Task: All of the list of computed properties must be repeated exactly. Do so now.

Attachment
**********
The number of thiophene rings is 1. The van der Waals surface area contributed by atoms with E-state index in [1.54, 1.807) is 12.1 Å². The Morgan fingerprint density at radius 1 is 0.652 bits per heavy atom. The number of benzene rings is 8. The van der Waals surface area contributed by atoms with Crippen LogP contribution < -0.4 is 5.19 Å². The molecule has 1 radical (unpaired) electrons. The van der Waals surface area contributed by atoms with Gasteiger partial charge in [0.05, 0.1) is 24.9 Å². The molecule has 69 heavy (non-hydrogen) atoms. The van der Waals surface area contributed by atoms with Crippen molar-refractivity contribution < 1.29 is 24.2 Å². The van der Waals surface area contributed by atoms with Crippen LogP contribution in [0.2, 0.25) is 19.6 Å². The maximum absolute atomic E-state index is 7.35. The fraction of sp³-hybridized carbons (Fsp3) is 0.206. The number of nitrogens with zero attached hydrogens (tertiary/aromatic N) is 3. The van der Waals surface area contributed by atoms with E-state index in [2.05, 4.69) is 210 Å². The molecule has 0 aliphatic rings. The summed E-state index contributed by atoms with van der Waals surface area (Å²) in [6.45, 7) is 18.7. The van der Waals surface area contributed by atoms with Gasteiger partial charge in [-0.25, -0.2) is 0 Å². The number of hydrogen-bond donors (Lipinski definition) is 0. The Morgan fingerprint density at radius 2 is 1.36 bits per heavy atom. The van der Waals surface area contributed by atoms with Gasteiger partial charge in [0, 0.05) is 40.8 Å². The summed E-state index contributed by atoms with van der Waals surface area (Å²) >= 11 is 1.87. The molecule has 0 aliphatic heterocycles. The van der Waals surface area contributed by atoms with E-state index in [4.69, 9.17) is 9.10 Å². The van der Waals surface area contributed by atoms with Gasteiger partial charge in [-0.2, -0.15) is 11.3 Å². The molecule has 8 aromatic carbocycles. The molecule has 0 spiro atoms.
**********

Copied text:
The number of thiophene rings is 1. The van der Waals surface area contributed by atoms with E-state index in [1.54, 1.807) is 12.1 Å². The Morgan fingerprint density at radius 1 is 0.652 bits per heavy atom. The number of benzene rings is 8. The van der Waals surface area contributed by atoms with Crippen LogP contribution < -0.4 is 5.19 Å². The molecule has 1 radical (unpaired) electrons. The van der Waals surface area contributed by atoms with Gasteiger partial charge in [0.05, 0.1) is 24.9 Å². The molecule has 69 heavy (non-hydrogen) atoms. The van der Waals surface area contributed by atoms with Crippen molar-refractivity contribution < 1.29 is 24.2 Å². The van der Waals surface area contributed by atoms with Crippen LogP contribution in [0.2, 0.25) is 19.6 Å². The maximum absolute atomic E-state index is 7.35. The fraction of sp³-hybridized carbons (Fsp3) is 0.206. The number of nitrogens with zero attached hydrogens (tertiary/aromatic N) is 3. The van der Waals surface area contributed by atoms with E-state index in [2.05, 4.69) is 210 Å². The molecule has 0 aliphatic rings. The summed E-state index contributed by atoms with van der Waals surface area (Å²) in [6.45, 7) is 18.7. The van der Waals surface area contributed by atoms with Gasteiger partial charge in [-0.25, -0.2) is 0 Å². The number of hydrogen-bond donors (Lipinski definition) is 0. The Morgan fingerprint density at radius 2 is 1.36 bits per heavy atom. The van der Waals surface area contributed by atoms with Gasteiger partial charge in [0, 0.05) is 40.8 Å². The summed E-state index contributed by atoms with van der Waals surface area (Å²) >= 11 is 1.87. The molecule has 0 aliphatic heterocycles. The van der Waals surface area contributed by atoms with E-state index in [4.69, 9.17) is 9.10 Å². The van der Waals surface area contributed by atoms with Gasteiger partial charge in [-0.2, -0.15) is 11.3 Å². The molecule has 8 aromatic carbocycles. The molecule has 0 spiro atoms.